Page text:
Sunday, January 26, 2014

Venice, Italy ~ Touring the Canals

The most wonderful thing about Venice is that all of it is fairly picturesque. Now, don't get me wrong, as with all cities, I'm sure there were parts that are "seedy" but Venice has become the "high rent" district so most of the areas are well kept. Many of those who work in Venice can not afford to live in Venice. It is like Manhattan and all of those bridge and tunnel workers who commute in every day. This means, as a tourist, that you are treated to a lot of really beautiful sights even if you are not on the "main drag".
 The canals certainly help this impression. The colorfully painted buildings, the ornate bridges and the boats reflected in the water sets such a romantic scene that you can't help but be romanced by it.
 And speaking of romance. Gondoliers are a very special type of people. Chances are good that this is what their family has been doing for centuries and the boat they are guiding is one that has been in their family for generations. There is a certain romance right there.
 Outdoor cafes are everywhere in Venice because the inside rooms of these buildings are often small and only hold a few tables. And those brightly striped poles are everywhere you look. Not always blue and white but always colorful. The colors represent the family and the shirts worn by the gondoliers match the colors of that family.
 While used almost exclusively by tourists in modern times, gondolas were the main form of transportation of ancient Venice. In fact, they sported a curtained canopy and the drapes could be opened or closed as you wished. The original "Venetian Blind". 
 There are over 400 bridges in Venice. They connect the many islands as well as many neighborhoods. Obviously I didn't get to photograph all of the bridges but was told that they are all different in some way. I'd love to put that theory to the test someday!
 The gondola is one of the many details that help make Venice beautiful. The "fin" or "Ferro" on the front of the boats serves many purposes but most of them are symbolic. The S shape stands for the curve of the Grand Canal. The six "teeth" stand for the six districts in Venice and the break curve between the top and the teeth is said to represent the Rialto Bridge. The practical reason for it is the weight. It is a counterweight to the gondolier who stands to the back of the boat. This fin has become the symbol for Venice and whenever you see it you immediately know where you are at, even if you don't see all of the boat.
 Not all of the gondolas are in the "tourist" areas. This was in our neighborhood and I was charmed at the every day feel of the gondolier taking a break in the middle of the day.
 Out to sea. With all of the canals it's easy to walk this city and forget that it's surrounded by open ocean. But once you are in a water taxi or water bus you will be quickly reminded since they will use the open waters as a quicker way to get from Point A to Point B. At these times it can feel a bit daunting that this city is so waterlogged.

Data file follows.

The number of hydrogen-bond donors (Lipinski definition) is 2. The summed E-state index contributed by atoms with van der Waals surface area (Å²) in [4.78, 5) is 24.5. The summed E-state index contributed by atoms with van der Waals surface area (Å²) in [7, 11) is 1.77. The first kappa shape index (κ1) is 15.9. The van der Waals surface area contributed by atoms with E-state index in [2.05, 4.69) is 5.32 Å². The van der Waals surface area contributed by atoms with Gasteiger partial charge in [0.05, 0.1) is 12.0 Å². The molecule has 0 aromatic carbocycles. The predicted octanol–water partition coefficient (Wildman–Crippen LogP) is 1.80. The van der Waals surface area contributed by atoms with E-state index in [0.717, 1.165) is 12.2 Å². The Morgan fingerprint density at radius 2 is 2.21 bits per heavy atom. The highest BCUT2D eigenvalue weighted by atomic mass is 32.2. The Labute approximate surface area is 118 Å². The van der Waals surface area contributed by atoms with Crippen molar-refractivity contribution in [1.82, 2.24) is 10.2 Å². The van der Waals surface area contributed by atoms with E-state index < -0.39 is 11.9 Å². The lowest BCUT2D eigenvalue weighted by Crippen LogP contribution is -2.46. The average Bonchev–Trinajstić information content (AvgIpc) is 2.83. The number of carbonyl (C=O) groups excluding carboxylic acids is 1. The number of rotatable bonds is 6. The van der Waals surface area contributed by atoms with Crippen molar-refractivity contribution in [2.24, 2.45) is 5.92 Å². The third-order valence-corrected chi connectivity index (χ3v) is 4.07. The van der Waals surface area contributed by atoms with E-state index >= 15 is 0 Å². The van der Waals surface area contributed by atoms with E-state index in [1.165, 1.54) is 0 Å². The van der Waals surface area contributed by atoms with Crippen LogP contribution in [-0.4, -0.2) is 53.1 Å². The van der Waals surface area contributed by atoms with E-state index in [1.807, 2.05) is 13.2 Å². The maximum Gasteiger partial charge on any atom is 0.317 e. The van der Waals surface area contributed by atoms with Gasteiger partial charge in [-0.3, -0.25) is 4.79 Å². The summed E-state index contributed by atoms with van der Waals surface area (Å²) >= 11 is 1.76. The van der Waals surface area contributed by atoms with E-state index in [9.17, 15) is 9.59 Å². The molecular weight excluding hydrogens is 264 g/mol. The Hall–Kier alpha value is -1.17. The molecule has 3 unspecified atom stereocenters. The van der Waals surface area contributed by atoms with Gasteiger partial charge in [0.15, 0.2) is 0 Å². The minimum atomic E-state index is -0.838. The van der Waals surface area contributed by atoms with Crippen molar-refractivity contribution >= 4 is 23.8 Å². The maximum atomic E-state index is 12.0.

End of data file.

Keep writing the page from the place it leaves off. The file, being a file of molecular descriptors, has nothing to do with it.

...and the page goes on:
Water bus stands, like this one to the right, are easy to find all over the city. This is truly the way to get around town. The gondolas are the most expensive way to take a tour ranging from 30 euros to over 100 euros per ride. Water taxis are less but still expensive for a regular journey around town but the bus is much cheaper. It cost us 18 euros for a 3 day pass that allowed us to use the bus, any bus, to go anywhere we wanted over those three days. Now there were locals who told us not to bother with a pass because they are hardly ever checked. Indeed, we were never asked for a pass the entire time. But, for my own peace of mind, and to help the economy, I'm glad we bought the passes. I would have been totally horrified had I been asked and didn't have one!
 All types of boats drive the water ways of Venice from old fashioned wooden boats to the gondolas and water taxis to speed boats. There is even a "rush hour" each day and it's actually fascinating to watch how the boats carefully, yet quickly, maneuver around each other at this time of day! So grab a coffee or a glass of wine around 4pm and sit back and enjoy the show. I'm sure it's very frustrating to those driving the boats each day but it's certainly more entertaining to us to watch than a traffic jam in L.A. would be to them! 
 But it's the colors that will sweep you away. The boats, the buildings, even the doors are used as further details to make this city colorful and beautiful. And this is just one of the many side neighborhoods, far from the Grand Canal. Beautiful. 
 Always stop and look when you are in the center of crossing the bridges. The views are worth it at each and every stop. This is why, although there are a lot of water "streets", this is a walking city. Grab a map, learn how to read it well, and criss-cross these neighborhoods as much as you can. You will never be disappointed.
Stone bridges, brick bridges, bridges with carvings and statues on them, iron bridges, wooden bridges, there are so many in Venice and definitely a part of the romance of the city. As with Manhattan, you can not see this city in just 2 or 3 days. So do a little research and figure out what you would like to see and try to get there in a round about way with the help of your map. This way you get to see more of the city and still see the highlights. Then start planning on how you are going to come back because there is just so much of this beautiful place still waiting for you to explore!

I will show you more of the "highlights" this upcoming week. We'll go to the Doge's Palace as well as St. Mark's Square so you can see what all of the fuss is about there!


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